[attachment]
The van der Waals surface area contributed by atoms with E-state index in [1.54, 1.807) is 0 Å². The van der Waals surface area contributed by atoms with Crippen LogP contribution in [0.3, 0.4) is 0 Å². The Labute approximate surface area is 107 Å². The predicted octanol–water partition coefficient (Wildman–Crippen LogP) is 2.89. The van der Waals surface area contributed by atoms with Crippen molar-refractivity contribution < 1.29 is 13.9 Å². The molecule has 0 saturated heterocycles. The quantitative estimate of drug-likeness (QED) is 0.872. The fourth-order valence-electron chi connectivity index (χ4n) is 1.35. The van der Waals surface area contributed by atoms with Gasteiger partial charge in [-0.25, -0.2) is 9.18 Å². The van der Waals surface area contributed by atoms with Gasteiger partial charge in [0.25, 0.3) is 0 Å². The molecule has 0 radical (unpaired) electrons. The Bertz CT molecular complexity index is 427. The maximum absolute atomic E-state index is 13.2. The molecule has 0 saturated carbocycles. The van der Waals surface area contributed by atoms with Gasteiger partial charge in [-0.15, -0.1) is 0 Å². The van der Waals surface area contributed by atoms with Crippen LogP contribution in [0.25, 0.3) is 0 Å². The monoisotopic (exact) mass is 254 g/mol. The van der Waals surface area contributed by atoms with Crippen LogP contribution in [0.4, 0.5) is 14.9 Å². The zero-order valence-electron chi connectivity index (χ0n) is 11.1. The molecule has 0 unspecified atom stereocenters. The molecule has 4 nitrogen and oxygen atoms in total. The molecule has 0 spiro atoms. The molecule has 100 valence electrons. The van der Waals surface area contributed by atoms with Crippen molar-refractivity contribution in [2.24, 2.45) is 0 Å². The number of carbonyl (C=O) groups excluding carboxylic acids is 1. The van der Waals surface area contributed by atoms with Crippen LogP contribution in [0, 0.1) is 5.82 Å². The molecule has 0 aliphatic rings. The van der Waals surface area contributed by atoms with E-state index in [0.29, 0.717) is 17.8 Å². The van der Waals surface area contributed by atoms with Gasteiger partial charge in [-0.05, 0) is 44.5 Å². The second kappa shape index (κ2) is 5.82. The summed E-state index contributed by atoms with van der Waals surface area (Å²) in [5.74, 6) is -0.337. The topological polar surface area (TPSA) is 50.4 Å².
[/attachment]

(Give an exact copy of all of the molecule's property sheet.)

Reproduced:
The van der Waals surface area contributed by atoms with E-state index in [1.54, 1.807) is 0 Å². The van der Waals surface area contributed by atoms with Crippen LogP contribution in [0.3, 0.4) is 0 Å². The Labute approximate surface area is 107 Å². The predicted octanol–water partition coefficient (Wildman–Crippen LogP) is 2.89. The van der Waals surface area contributed by atoms with Crippen molar-refractivity contribution < 1.29 is 13.9 Å². The molecule has 0 saturated heterocycles. The quantitative estimate of drug-likeness (QED) is 0.872. The fourth-order valence-electron chi connectivity index (χ4n) is 1.35. The van der Waals surface area contributed by atoms with Gasteiger partial charge in [-0.25, -0.2) is 9.18 Å². The van der Waals surface area contributed by atoms with Gasteiger partial charge in [0.25, 0.3) is 0 Å². The molecule has 0 radical (unpaired) electrons. The Bertz CT molecular complexity index is 427. The maximum absolute atomic E-state index is 13.2. The molecule has 0 saturated carbocycles. The van der Waals surface area contributed by atoms with Gasteiger partial charge in [-0.15, -0.1) is 0 Å². The van der Waals surface area contributed by atoms with Crippen LogP contribution in [0.25, 0.3) is 0 Å². The monoisotopic (exact) mass is 254 g/mol. The van der Waals surface area contributed by atoms with Crippen LogP contribution in [0.4, 0.5) is 14.9 Å². The zero-order valence-electron chi connectivity index (χ0n) is 11.1. The molecule has 0 unspecified atom stereocenters. The molecule has 4 nitrogen and oxygen atoms in total. The molecule has 0 spiro atoms. The molecule has 100 valence electrons. The van der Waals surface area contributed by atoms with Crippen molar-refractivity contribution in [2.24, 2.45) is 0 Å². The number of carbonyl (C=O) groups excluding carboxylic acids is 1. The van der Waals surface area contributed by atoms with Crippen LogP contribution in [0, 0.1) is 5.82 Å². The molecule has 0 aliphatic rings. The van der Waals surface area contributed by atoms with E-state index in [0.29, 0.717) is 17.8 Å². The van der Waals surface area contributed by atoms with Gasteiger partial charge in [-0.05, 0) is 44.5 Å². The second kappa shape index (κ2) is 5.82. The summed E-state index contributed by atoms with van der Waals surface area (Å²) in [5.74, 6) is -0.337. The topological polar surface area (TPSA) is 50.4 Å².